Hmm. I still need to go see this - maybe the low expectations will help.

Daniel said...

You, sir, are almost singlehandedly making me want to subject myself to Airbender. I've made the case on my own blog that Shyamalan's films should be seen for historical purposes, but in this case I really just want to be able to join the conversation.

Nevertheless, I recently read an article where he explained his casting process as such: "My secret to all casting, and specifically kids, is cast good human beings. ... I'm not casting a chameleon who can become a million different things. I just want them to be them. And I want them to put themselves in these circumstances but I want their humanity to come out."

In other words, his "secret" is that he specifically does NOT look for "actors" (chameleons), but just good kids. Huh.

Noomi - completely agree about the casting, though I have not seen Fire and don't intend to, and for that matter was so unimpressed by Tattoo that it will take someone like Fincher for me to justify seeing the American version. Nice call about flipping cars!

And Nolan, well I see that he has officially reached rabid blogathon-worthy fandom from people after TDK, but personally I'll take something like The Prestige over another Batman installment. That's why I'm so excited for Inception, and why, thank the Lord, I have so far successfully avoided every trailer and almost every still image and poster from this film. I don't exactly know who's in it and I have only the faintest, probably inaccurate clue as to what it's about. Perfect!

Craig said...

I just saw "The Happening" again, on Steven's (tongue-in-cheek) recommendation that it rewards repeat viewings, and I'll go further and say that Night's dialogue is beyond nonsensical. Two examples with poor Zooey illustrate the point. In the first, which Shyamalan underlines with the gravitas of an Ingmar Bergman chamber piece, she confesses to her husband that she had an illicit "dessert" with a co-worker. Not dinner, mind you, which would at least suggest something more intimate; dessert. In the second, near the end, she tells her newly adopted daughter to hurry or she'll be late "for the first day schools open." Why not just say, "for the first day of school", like a sentient human being? It's downright inexplicable.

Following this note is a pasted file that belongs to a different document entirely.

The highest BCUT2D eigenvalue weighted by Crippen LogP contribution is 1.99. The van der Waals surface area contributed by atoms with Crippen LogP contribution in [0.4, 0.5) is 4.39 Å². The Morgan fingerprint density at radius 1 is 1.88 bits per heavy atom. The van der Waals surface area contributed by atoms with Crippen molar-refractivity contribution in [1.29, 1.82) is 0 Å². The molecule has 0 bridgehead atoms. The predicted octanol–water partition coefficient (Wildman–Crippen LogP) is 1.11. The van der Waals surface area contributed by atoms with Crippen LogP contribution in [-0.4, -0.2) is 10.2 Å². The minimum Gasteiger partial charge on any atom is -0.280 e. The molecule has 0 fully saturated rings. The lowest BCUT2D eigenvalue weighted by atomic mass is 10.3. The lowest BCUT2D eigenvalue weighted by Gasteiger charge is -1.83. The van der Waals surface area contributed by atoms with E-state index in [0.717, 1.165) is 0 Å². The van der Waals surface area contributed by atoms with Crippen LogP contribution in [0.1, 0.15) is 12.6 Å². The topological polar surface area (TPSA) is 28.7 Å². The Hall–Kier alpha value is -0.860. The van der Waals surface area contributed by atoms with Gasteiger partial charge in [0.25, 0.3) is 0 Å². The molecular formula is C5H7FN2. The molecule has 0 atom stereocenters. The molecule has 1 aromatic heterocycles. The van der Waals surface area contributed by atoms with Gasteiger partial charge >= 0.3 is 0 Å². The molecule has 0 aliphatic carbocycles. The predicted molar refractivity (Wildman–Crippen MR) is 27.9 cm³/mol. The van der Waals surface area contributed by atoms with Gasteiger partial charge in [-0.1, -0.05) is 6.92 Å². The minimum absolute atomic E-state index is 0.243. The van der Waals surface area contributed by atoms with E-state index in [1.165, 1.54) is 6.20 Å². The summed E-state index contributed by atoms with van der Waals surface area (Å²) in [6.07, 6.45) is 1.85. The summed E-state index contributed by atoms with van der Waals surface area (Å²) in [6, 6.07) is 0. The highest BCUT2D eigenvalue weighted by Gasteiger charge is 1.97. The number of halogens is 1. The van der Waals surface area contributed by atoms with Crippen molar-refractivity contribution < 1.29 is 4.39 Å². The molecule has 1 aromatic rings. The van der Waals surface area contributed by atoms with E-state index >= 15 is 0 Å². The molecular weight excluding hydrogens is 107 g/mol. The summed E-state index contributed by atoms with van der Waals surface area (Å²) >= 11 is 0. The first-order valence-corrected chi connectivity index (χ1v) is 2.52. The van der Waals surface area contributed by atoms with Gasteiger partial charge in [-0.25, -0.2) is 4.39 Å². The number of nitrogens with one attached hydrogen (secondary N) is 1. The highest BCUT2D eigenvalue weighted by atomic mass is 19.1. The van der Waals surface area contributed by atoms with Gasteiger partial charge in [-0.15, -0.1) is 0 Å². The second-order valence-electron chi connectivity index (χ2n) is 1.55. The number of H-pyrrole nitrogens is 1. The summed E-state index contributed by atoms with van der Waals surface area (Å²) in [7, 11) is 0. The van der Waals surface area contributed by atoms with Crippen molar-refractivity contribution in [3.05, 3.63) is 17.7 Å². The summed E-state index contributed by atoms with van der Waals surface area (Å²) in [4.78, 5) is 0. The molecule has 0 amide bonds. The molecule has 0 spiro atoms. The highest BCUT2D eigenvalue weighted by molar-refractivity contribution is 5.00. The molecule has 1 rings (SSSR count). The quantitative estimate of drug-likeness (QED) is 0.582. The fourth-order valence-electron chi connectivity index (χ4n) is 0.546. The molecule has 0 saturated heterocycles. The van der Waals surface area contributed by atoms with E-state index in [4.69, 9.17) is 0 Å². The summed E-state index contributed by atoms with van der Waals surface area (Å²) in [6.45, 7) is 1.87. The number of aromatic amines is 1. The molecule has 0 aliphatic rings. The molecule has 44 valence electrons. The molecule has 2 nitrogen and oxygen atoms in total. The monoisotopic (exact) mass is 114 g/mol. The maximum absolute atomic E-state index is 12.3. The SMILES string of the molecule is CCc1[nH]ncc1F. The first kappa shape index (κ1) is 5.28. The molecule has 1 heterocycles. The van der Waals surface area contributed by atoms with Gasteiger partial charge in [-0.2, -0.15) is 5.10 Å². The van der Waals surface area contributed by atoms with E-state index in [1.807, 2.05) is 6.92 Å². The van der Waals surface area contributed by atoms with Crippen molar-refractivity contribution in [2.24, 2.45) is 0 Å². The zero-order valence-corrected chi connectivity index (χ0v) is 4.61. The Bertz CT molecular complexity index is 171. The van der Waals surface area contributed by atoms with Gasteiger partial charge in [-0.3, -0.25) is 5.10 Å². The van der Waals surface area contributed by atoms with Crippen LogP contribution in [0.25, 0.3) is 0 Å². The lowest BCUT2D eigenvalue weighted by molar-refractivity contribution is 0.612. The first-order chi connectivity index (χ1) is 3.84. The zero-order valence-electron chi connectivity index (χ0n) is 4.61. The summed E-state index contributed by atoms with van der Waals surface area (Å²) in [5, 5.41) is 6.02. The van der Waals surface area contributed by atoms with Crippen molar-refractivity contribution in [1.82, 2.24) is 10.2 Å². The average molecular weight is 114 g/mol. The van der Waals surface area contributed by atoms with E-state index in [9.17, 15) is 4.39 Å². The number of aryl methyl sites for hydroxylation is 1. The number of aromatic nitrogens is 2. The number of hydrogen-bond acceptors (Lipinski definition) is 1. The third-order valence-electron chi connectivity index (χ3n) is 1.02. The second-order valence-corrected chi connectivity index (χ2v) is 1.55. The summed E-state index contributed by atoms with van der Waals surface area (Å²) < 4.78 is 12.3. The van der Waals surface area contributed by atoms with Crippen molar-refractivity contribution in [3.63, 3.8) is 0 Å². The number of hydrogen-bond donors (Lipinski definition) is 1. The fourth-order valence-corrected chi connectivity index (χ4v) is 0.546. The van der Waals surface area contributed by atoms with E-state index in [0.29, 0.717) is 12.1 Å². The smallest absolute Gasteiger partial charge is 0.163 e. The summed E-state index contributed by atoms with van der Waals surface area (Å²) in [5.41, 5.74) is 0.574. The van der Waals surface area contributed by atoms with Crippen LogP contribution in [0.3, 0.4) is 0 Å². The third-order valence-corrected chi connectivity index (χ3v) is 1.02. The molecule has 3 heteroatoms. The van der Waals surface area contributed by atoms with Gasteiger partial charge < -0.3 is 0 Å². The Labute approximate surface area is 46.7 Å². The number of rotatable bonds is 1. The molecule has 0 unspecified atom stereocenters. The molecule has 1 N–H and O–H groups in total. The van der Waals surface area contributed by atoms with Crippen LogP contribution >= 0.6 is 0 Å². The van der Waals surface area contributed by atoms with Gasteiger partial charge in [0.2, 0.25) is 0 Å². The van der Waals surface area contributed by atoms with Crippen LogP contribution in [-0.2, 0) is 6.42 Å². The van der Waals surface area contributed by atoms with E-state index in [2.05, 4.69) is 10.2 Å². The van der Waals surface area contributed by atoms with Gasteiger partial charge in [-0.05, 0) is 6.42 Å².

I think I liked "Dragon Tattoo" a little more than you did. Not a great thriller, but it held me for most of its overlong running time -- and Rapace, as you mentioned, is a big reason why. I agree that it's a fairly accessible movie for American audiences. Yet it also has a distinctive Scandinavian moodiness that I'm a sucker for (cf., "Smilla's Sense of Snow," "Let the Right One In"). Fincher or another capable American director might give the thriller elements more verve, but I'm having a hard time envisioning anyone replicating the atmosphere.

Christopher Nolan... I like most of his movies; even "The Prestige," which ultimately left me cold, was undeniably interesting. Still, I can't detect any thematic thoroughfare in his work that's worth exploring, nor a singular style beyond a certain esoteric detachment. For this, I'm surprised he's earned so much emotional investment from fans.

Bryce Wilson said...

Hey Jason, thanks for the plug.

@ Daniel I assure you, I was on the Nolan train long before TDK.

@ Craig: There are three thematic threads that I believe run through all of Nolan's films. 1) A protagonist defined by his inability to move on from a central trauma. 2) An antagonist who serves not just as a foil for the "hero" but the social contract as a whole. 3) A complete codependency between the two. Each defining themselves by the other.

As for his style, he's one of the last formalists in the wild which alone makes him worth examining.

Jason Bellamy said...

Adam: Wow! Thanks for that report on the cartoon series. I've seen exactly none of it, so I had no idea. I'd pat myself on the back for being so smart, except that, yeah, it's pretty friggin' obvious how the earthbenders would need to be imprisoned. What is Shyamalan thinking? Or, perhaps more accurate, is he?